|Canon T2i||5.1 in||3.9 in||2.4 in||18.7 oz||440||n||Feb 2010||699|
|Canon T4i||5.2 in||3.9 in||3.1 in||20.3 oz||440||n||Jun 2012||849|
|Canon T100||5.1 in||4.0 in||3.0 in||15.4 oz||500||n||Feb 2018||399|
|Canon T6s||5.2 in||4.0 in||3.1 in||19.9 oz||440||n||Feb 2015||649|
|Canon T5||5.1 in||3.9 in||3.1 in||16.9 oz||500||n||Feb 2014||449|
|Canon T5i||5.2 in||3.9 in||3.1 in||20.5 oz||440||n||Mar 2013||649|
|Canon T3||5.1 in||3.9 in||3.1 in||17.5 oz||700||n||Feb 2011||449|
|Canon T3i||5.2 in||3.9 in||3.1 in||20.1 oz||440||n||Feb 2011||599|
|Canon T1i||5.1 in||3.9 in||2.4 in||18.3 oz||400||n||Mar 2009||799|
|Canon XSi||5.1 in||3.9 in||2.4 in||18.5 oz||500||n||Jan 2008||799|
|Canon XTi||5.0 in||3.3 in||2.6 in||19.6 oz||370||n||Aug 2006||799|
Notes: Measurements and pricing do not include easily detachable parts, such as add-on or interchangeable lenses or optional viewfinders.
(1) Number of images that can be taken on a full battery charge according to the CIPA-standard; (2) Official announcement.
Any camera decision will naturally be influenced heavily by the price. The manufacturer’s suggested retail prices give an idea on the placement of the camera in the maker’s lineup and the broader market. The T2i was launched at a somewhat lower price (by 18 percent) than the T4i, which makes it more attractive for photographers on a tight budget. Usually, retail prices stay at first close to the launch price, but after several months, discounts become available. Later in the product cycle and, in particular, when the replacement model is about to appear, further discounting and stock clearance sales often push the camera price considerably down. Then, after the new model is out, very good deals can frequently be found on the pre-owned market.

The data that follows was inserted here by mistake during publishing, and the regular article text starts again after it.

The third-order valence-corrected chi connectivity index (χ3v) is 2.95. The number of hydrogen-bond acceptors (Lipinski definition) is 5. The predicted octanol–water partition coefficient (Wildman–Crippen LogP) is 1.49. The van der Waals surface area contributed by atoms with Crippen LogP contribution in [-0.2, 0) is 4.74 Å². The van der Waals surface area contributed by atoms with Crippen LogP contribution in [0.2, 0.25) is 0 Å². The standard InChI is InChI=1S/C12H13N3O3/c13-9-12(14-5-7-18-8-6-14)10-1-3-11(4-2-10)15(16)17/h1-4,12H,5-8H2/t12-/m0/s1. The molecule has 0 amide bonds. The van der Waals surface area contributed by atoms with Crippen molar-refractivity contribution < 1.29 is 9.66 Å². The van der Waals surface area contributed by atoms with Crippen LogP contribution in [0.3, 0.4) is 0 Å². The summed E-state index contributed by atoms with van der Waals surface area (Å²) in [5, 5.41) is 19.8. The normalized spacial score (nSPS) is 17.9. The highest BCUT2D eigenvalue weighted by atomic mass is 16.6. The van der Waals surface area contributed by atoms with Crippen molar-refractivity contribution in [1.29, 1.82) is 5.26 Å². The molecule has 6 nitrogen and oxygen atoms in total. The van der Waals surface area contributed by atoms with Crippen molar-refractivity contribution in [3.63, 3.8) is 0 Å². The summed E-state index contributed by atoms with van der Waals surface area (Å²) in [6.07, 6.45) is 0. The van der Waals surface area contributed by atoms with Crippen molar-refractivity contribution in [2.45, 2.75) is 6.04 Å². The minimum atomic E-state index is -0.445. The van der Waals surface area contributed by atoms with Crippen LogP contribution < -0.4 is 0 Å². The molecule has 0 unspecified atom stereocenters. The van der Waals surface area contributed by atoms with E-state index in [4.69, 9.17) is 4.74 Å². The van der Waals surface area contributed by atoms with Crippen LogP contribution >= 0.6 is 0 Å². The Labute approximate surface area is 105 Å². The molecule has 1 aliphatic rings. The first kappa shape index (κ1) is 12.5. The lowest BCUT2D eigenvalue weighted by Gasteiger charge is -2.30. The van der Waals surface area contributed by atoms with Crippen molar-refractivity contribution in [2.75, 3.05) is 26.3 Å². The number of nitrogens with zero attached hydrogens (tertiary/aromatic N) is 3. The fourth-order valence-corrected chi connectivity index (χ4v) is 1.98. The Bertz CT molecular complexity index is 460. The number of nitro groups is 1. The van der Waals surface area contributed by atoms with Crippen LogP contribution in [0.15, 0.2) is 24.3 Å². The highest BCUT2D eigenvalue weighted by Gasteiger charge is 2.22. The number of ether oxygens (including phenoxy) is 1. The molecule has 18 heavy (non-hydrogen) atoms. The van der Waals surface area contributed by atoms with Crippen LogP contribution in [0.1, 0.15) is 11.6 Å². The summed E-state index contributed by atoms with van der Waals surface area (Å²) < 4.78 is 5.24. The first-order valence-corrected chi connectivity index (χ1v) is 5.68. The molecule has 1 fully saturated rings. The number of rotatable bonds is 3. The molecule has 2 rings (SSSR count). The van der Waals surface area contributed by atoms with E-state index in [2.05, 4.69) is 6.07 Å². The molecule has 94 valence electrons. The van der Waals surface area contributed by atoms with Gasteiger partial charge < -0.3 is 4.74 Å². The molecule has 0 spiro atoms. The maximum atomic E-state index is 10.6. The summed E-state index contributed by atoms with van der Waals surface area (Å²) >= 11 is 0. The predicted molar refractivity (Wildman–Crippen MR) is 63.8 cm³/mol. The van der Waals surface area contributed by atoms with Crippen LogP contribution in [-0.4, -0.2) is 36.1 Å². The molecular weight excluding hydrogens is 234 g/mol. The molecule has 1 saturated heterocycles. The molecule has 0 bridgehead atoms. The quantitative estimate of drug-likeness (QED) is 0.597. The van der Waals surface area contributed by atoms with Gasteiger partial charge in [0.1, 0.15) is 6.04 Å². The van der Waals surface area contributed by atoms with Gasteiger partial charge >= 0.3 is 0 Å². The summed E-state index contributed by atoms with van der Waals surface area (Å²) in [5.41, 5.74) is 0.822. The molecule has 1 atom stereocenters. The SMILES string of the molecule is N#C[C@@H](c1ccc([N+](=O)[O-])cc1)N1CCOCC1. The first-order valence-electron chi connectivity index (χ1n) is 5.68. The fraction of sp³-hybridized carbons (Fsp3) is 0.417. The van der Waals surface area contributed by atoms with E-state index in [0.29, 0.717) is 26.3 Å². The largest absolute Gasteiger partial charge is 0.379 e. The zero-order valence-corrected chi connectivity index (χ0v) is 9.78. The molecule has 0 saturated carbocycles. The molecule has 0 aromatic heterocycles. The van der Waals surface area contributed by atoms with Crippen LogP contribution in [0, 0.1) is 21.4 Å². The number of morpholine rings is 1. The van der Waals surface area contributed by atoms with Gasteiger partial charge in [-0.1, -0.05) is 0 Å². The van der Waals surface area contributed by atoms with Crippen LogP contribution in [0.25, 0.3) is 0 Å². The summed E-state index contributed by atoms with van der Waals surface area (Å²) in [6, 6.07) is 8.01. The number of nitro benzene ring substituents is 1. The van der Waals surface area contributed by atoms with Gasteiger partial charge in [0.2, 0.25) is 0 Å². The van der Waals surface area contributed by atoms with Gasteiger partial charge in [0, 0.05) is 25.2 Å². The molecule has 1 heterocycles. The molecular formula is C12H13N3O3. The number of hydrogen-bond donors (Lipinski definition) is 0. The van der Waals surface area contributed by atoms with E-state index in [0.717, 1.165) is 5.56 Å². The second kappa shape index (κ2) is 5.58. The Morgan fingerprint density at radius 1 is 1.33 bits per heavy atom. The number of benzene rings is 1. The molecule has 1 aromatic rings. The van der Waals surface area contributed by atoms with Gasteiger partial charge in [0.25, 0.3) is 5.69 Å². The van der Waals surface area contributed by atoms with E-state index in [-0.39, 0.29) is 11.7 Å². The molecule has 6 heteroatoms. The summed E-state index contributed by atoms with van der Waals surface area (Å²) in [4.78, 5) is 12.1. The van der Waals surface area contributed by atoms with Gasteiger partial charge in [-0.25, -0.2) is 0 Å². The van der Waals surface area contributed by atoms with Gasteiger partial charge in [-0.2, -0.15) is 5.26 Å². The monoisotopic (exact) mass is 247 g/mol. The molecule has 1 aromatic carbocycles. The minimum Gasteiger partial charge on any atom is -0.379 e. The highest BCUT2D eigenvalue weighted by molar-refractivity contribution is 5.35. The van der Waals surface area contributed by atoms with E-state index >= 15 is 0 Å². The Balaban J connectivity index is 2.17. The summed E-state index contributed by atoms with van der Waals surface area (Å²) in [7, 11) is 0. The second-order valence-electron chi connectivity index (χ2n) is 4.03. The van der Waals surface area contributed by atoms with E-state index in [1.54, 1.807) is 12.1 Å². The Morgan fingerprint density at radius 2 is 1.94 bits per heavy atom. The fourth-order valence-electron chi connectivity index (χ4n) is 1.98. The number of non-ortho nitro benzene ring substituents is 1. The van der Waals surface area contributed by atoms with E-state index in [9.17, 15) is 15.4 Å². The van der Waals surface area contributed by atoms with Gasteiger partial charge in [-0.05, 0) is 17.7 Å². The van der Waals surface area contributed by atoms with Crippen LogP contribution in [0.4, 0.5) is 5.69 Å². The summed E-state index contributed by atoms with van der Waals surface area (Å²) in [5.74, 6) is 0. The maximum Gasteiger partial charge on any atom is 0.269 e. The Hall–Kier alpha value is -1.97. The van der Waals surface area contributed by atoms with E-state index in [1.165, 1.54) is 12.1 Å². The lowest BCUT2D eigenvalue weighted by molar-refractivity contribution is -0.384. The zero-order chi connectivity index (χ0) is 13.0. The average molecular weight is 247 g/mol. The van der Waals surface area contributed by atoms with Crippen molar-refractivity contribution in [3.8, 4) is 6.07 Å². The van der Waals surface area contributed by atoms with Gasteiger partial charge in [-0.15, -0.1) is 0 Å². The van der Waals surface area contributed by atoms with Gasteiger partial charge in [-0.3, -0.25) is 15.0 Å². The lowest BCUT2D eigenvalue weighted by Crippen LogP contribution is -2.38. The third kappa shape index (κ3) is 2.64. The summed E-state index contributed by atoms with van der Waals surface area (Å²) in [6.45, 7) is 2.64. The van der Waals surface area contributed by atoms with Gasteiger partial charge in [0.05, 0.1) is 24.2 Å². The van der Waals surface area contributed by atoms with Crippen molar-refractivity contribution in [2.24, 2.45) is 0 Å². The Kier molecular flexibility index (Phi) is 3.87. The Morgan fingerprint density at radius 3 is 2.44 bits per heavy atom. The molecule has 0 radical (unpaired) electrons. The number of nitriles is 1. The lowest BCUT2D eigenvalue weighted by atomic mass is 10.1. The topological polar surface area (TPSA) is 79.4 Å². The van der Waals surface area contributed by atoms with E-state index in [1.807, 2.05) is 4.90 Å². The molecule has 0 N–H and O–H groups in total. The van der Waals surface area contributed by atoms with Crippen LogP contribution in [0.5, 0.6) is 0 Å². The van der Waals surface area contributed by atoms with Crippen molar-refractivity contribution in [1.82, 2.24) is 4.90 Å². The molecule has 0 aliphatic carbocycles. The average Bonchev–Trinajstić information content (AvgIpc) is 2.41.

The size of the sensor inside a digital camera is one of the key determinants of image quality. A large sensor will tend to have larger individual pixels that provide better low-light sensitivity, wider dynamic range, and richer color-depth than smaller pixel-units in a sensor of the same technological generation. Furthermore, a large sensor camera will give the photographer more possibilities to use shallow depth-of-field in order to isolate a subject from the background. On the downside, larger sensors tend to be more expensive and lead to bigger and heavier cameras and lenses.
Both cameras under consideration feature an APS-C sensor and have a format factor (sometimes also referred to as "crop factor") of 1.6. Within the spectrum of camera sensors, this places the review cameras among the medium-sized sensor cameras that aim to strike a balance between image quality and portability. Both cameras have a native aspect ratio (sensor width to sensor height) of 3:2.
Technology-wise, the T4i uses a more advanced image processing engine (DIGIC 5) than the T2i (DIGIC 4), with benefits for noise reduction, color accuracy, and processing speed.
The two cameras under review do not only share the same sensor size, but also offer an identical resolution of 17.9 megapixels. This similarity in sensor specs implies that both the T2i and the T4i have the same pixel density, as well as the same pixel size. It should, however, be noted that the T4i is much more recent (by 2 years and 3 months) than the T2i, and its sensor will have benefitted from technological advances during this time.
The T4i has on-sensor phase detect pixels, which results in fast and reliable autofocus acquisition even during live view operation.